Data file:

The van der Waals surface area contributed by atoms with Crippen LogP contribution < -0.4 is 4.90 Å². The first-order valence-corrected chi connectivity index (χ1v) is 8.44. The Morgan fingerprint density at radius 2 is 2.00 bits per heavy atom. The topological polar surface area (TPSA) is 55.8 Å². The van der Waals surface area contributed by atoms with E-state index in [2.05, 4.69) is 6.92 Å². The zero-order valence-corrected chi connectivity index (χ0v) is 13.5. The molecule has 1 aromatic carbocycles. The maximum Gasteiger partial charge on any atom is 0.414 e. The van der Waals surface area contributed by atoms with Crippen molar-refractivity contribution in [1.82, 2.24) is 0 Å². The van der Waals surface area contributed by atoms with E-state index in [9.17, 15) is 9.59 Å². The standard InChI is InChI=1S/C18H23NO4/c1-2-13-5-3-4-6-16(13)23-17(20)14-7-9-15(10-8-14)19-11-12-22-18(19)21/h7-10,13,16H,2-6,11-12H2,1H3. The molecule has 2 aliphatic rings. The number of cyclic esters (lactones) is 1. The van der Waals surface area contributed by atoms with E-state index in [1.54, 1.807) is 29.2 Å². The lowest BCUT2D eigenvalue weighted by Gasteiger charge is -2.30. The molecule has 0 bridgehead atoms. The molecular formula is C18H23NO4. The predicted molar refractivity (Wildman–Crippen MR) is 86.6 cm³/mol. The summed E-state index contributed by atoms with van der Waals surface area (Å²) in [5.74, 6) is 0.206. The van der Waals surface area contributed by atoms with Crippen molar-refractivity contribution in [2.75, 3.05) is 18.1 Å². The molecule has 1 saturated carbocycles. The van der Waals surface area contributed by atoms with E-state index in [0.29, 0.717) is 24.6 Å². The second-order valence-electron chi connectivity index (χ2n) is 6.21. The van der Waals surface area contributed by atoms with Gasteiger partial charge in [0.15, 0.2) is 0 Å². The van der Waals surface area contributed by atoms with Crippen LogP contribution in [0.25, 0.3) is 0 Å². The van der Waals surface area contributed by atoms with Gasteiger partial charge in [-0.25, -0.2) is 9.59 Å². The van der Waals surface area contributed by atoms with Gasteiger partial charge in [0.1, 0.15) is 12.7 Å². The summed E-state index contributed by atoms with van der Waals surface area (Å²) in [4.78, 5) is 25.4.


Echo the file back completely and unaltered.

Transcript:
The van der Waals surface area contributed by atoms with Crippen LogP contribution < -0.4 is 4.90 Å². The first-order valence-corrected chi connectivity index (χ1v) is 8.44. The Morgan fingerprint density at radius 2 is 2.00 bits per heavy atom. The topological polar surface area (TPSA) is 55.8 Å². The van der Waals surface area contributed by atoms with E-state index in [2.05, 4.69) is 6.92 Å². The zero-order valence-corrected chi connectivity index (χ0v) is 13.5. The molecule has 1 aromatic carbocycles. The maximum Gasteiger partial charge on any atom is 0.414 e. The van der Waals surface area contributed by atoms with Crippen molar-refractivity contribution in [1.82, 2.24) is 0 Å². The van der Waals surface area contributed by atoms with E-state index in [9.17, 15) is 9.59 Å². The standard InChI is InChI=1S/C18H23NO4/c1-2-13-5-3-4-6-16(13)23-17(20)14-7-9-15(10-8-14)19-11-12-22-18(19)21/h7-10,13,16H,2-6,11-12H2,1H3. The molecule has 2 aliphatic rings. The number of cyclic esters (lactones) is 1. The van der Waals surface area contributed by atoms with E-state index in [1.54, 1.807) is 29.2 Å². The lowest BCUT2D eigenvalue weighted by Gasteiger charge is -2.30. The molecule has 0 bridgehead atoms. The molecular formula is C18H23NO4. The predicted molar refractivity (Wildman–Crippen MR) is 86.6 cm³/mol. The summed E-state index contributed by atoms with van der Waals surface area (Å²) in [5.74, 6) is 0.206. The van der Waals surface area contributed by atoms with Crippen molar-refractivity contribution in [2.75, 3.05) is 18.1 Å². The molecule has 1 saturated carbocycles. The van der Waals surface area contributed by atoms with E-state index in [0.29, 0.717) is 24.6 Å². The second-order valence-electron chi connectivity index (χ2n) is 6.21. The van der Waals surface area contributed by atoms with Gasteiger partial charge in [0.15, 0.2) is 0 Å². The van der Waals surface area contributed by atoms with Crippen LogP contribution in [0.25, 0.3) is 0 Å². The van der Waals surface area contributed by atoms with Gasteiger partial charge in [-0.25, -0.2) is 9.59 Å². The van der Waals surface area contributed by atoms with Gasteiger partial charge in [0.1, 0.15) is 12.7 Å². The summed E-state index contributed by atoms with van der Waals surface area (Å²) in [4.78, 5) is 25.4.